The Maxpedition Falcon-II Pygmy backpack is a well rounded backpack suited for day long excursions into the wilderness. Featuring a main compartment large enough for most items needed on a day hike, a smaller outer compartment, and two water bottle pouches, the Maxpedition Falcon-II Pygmy backpack should fit most needs.

It was in the summer of 2009 when I received my Maxpedition Falcon II Pygmy. After using the Falcon II Pygmy on a couple of hiking trips, it quickly turned into one of my favorite daypacks. Hang on, let me take that back, its more like my favorite day pack.

One of the first times I used the Pygmy was on an eight mile hiking trip with my nephew and my son. It was on a super hot August day, and I knew I was in trouble when I noticed the signs of heat exhaustion setting in. But we found our way to a creek with a nice sized swimming hole where we were able to take a swim and cool off.

Maxpedition Falcon-II Pygmy Specifications

My 3 favorite Maxpedition Backpacks

Maxpedition falcon-ii pygmy backpack

When it comes time to head out to the woods, I usually take a few minutes to think about what I’am going to be doing and what kind of gear I may need. If I’am going on a simple day hike, I might bring the Maxpedition Falcon-II Pygmy, if its an overnight trip I might bring the Vulture-II and if its a short trip or hunting trip I’ll bring the Maxpedition Noatak.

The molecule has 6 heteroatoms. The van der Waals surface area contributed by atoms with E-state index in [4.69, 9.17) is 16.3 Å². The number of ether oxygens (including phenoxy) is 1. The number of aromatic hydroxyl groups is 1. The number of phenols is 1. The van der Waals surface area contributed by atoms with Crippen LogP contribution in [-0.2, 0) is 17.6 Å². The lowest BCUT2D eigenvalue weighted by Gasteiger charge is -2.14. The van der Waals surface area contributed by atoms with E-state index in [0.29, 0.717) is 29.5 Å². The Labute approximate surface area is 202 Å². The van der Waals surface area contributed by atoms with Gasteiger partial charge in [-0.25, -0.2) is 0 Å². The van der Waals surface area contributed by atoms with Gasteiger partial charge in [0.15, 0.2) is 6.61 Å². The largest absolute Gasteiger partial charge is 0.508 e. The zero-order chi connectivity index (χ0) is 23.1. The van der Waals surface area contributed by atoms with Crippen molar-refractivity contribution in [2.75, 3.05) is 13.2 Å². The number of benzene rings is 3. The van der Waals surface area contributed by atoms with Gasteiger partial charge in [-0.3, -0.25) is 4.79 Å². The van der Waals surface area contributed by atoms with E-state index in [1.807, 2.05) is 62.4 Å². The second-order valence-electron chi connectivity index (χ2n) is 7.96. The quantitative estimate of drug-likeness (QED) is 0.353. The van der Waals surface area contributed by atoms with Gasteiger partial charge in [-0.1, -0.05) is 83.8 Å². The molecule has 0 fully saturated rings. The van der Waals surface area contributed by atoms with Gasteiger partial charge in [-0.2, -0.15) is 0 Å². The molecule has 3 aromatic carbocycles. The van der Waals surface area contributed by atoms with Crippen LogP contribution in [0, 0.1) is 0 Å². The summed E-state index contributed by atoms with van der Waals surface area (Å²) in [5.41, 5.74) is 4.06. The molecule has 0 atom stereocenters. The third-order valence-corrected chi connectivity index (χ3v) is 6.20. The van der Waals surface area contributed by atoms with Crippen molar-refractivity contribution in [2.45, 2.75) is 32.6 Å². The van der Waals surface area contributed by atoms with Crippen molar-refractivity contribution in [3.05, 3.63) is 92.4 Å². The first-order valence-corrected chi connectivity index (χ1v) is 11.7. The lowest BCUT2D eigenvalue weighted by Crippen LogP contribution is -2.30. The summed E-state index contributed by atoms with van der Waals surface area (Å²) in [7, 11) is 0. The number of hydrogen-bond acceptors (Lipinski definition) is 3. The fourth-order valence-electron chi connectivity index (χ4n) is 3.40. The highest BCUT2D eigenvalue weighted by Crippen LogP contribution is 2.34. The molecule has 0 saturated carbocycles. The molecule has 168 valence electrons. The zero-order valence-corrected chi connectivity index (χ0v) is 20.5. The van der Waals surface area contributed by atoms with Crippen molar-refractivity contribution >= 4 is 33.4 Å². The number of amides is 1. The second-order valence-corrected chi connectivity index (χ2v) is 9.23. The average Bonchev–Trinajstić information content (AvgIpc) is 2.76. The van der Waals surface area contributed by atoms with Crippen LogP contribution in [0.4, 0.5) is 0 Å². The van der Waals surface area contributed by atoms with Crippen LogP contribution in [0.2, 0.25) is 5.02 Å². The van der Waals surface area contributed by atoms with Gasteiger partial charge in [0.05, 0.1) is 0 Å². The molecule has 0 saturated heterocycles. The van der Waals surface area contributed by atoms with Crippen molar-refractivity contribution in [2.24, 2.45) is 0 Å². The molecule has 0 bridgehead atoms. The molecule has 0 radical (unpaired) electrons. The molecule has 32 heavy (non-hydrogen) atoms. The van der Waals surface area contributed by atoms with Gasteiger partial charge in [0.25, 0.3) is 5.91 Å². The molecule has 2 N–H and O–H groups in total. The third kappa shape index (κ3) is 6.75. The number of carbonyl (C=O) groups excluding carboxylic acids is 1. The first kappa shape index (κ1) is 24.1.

Lets start with the Maxpedition Falcon-II Pygmy – which is my favorite dayhike / warm weather overnight bag. Even though the Falcon-II Pygmy has capacity of only 1,400 cubic inches, for you ultralight backpackers out there that should be plenty of room.

One of the reasons why I like the Falcon-II Pygmy so much, its a light pack that is not big enough to bring the essentials. From time to time I see people post in the hiking and camping forum about some of the stuff they bring on a camping / hiking trip, and I just have to ask myself “why?”

Maxpedition water bottle holder and mini rollypoly